Rachel had always considered herself a good person, but even so tiny stings of regret plagued her on the ride home. They’d made this trip especially for that heater. Not everyone would be thrilled they’d come home with another mouth to feed instead. She was ashamed of these thoughts, but they kept coming to her anyways. And all the while the child in her lap stayed still and unconscious, burning with fever.
The two hour ride felt interminable to both Paul and Rachel, but eventually the chain link fence and twisted iron gate of their cul-de-sac commune came into view. A dozen people came up to the wagon at the sight of them, but it was Camilla March who said, “Paul, what the hell is this?”
“Somebody get the doctor,” Paul called out. To Camilla and whoever else was listening he said, “Man was going to sell her at the damn fair. You want me to just ride on by?”
Camilla sighed, and reached for the kid. “Doctor’s over in Mayfield. We’ll have to do our best until they get back.” She ignored Mike Harvey’s glare - Camilla had never much cared what Mike Harvey thought, and she wasn’t about to start now. The full story could wait until the little girl was safely inside and cared for.
Rachel at her heels, Camilla carried the girl to the doctor’s house and tapped the door with her foot. “Em?” she called out.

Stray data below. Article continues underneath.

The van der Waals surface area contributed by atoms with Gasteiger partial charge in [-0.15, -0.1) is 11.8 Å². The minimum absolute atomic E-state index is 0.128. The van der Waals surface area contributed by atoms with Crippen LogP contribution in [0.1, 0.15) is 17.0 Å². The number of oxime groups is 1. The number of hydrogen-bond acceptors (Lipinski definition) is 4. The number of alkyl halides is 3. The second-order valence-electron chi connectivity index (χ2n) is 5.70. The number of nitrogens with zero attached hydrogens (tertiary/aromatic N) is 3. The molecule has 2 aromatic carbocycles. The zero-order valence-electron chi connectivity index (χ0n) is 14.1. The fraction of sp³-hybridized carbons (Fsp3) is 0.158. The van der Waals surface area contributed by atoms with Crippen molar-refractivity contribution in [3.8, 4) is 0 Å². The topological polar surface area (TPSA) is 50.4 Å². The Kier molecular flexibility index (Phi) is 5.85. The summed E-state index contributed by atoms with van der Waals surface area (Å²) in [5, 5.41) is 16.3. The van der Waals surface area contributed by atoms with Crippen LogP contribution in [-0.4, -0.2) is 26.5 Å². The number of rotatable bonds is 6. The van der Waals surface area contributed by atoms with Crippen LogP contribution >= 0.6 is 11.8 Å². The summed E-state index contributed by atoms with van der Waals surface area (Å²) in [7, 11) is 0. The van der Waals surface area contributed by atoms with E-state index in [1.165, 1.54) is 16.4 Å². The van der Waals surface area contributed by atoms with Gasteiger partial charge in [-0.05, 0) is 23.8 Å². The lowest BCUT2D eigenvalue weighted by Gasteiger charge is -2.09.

The door opened, Emily appearing in a messy ponytail and apron. Her eyes widened. “Who’s this?”
“A water witch, apparently,” Rachel said. “Some group around here was keeping her as some kind of slave.”
Camilla wanted very badly to punch somebody, but settled for keeping her hands busy. “You got any fever meds around?”
“Yeah, yeah.” Emily pulled out the couch bed in the living room. At this hour the room was lit with the soft glow of candlelight. “Lay her down here.”
The three women bustled around the sleeping child, fetching blankets and whatever off-brand acetaminophen the doctor had managed to accumulate. Neighbours who peered through the front windows were largely ignored as they worked. It wasn’t until the child was wrapped in three layers of blankets and her temperature dropped under 212 (100 degrees on Emily’s Canadian thermometer) that Camilla was satisfied enough to head home to her own children.
“We’ll come by in the morning if the doctor’s still out,” she said on her way out the door.
Emily Fitzpatrick sat back in an armchair, thoroughly exhausted, as she watched the sick girl breathe.
She must have fallen asleep, because next she knew it was dark and her door was creaking open. Quinn’s silhouette was moving slowly in the doorway, taking off their shoes as quietly as they could manage.
“Did I wake you?” they asked as Emily stirred.
Emily shushed them and pointed to the couch. Whispering, she explained as much of the story as she knew to her partner.
Quinn brushed sticky hair from the child’s forehead. “Damn.”
“How was the delivery?” Emily asked.
“Everyone’s healthy. Baby was a little small, but that’s not unusual these days.”
They went silent, Quinn still stroking the girl’s hair.
“She won’t trust us,” they said.
“She’s gonna fight us like hell, Em.”
“Yeah, I know.”
“You okay with that?”
Emily looked out to the dark street, sleeping neighbours out there somewhere in the night. “Yeah. I’m okay.”